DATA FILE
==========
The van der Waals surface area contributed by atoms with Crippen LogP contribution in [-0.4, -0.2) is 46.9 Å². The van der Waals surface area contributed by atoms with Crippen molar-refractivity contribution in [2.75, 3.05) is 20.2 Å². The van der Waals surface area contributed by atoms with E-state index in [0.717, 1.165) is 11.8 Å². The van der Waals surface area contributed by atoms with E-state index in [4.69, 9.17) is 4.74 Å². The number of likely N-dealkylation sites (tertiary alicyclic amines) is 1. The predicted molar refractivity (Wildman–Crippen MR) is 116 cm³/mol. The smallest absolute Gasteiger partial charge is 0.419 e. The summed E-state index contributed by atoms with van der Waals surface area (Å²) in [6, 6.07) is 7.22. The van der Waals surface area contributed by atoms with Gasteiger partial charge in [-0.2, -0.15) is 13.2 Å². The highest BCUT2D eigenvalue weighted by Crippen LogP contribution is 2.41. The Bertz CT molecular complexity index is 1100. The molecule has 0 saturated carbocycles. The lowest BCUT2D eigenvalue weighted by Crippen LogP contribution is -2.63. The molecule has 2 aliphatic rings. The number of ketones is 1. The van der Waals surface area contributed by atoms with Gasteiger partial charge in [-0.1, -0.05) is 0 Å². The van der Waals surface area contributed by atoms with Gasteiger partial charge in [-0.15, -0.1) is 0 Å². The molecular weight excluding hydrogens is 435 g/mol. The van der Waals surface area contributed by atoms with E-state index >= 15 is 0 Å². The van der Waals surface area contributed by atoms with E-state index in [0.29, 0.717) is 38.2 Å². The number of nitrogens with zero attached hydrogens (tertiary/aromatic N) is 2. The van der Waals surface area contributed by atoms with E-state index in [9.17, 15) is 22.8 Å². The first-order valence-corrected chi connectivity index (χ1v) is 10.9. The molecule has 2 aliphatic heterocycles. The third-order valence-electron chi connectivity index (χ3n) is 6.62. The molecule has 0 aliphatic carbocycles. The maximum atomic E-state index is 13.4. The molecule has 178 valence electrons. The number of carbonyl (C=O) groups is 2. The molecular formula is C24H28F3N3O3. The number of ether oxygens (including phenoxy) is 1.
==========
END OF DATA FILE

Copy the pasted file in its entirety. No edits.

The van der Waals surface area contributed by atoms with Crippen LogP contribution in [-0.4, -0.2) is 46.9 Å². The van der Waals surface area contributed by atoms with Crippen molar-refractivity contribution in [2.75, 3.05) is 20.2 Å². The van der Waals surface area contributed by atoms with E-state index in [0.717, 1.165) is 11.8 Å². The van der Waals surface area contributed by atoms with E-state index in [4.69, 9.17) is 4.74 Å². The number of likely N-dealkylation sites (tertiary alicyclic amines) is 1. The predicted molar refractivity (Wildman–Crippen MR) is 116 cm³/mol. The smallest absolute Gasteiger partial charge is 0.419 e. The summed E-state index contributed by atoms with van der Waals surface area (Å²) in [6, 6.07) is 7.22. The van der Waals surface area contributed by atoms with Gasteiger partial charge in [-0.2, -0.15) is 13.2 Å². The highest BCUT2D eigenvalue weighted by Crippen LogP contribution is 2.41. The Bertz CT molecular complexity index is 1100. The molecule has 0 saturated carbocycles. The lowest BCUT2D eigenvalue weighted by Crippen LogP contribution is -2.63. The molecule has 2 aliphatic rings. The number of ketones is 1. The van der Waals surface area contributed by atoms with Gasteiger partial charge in [-0.1, -0.05) is 0 Å². The van der Waals surface area contributed by atoms with Gasteiger partial charge in [-0.15, -0.1) is 0 Å². The molecular weight excluding hydrogens is 435 g/mol. The van der Waals surface area contributed by atoms with E-state index >= 15 is 0 Å². The van der Waals surface area contributed by atoms with E-state index in [0.29, 0.717) is 38.2 Å². The number of nitrogens with zero attached hydrogens (tertiary/aromatic N) is 2. The van der Waals surface area contributed by atoms with E-state index in [9.17, 15) is 22.8 Å². The first-order valence-corrected chi connectivity index (χ1v) is 10.9. The molecule has 2 aliphatic heterocycles. The third-order valence-electron chi connectivity index (χ3n) is 6.62. The molecule has 0 aliphatic carbocycles. The maximum atomic E-state index is 13.4. The molecule has 178 valence electrons. The number of carbonyl (C=O) groups is 2. The molecular formula is C24H28F3N3O3. The number of ether oxygens (including phenoxy) is 1.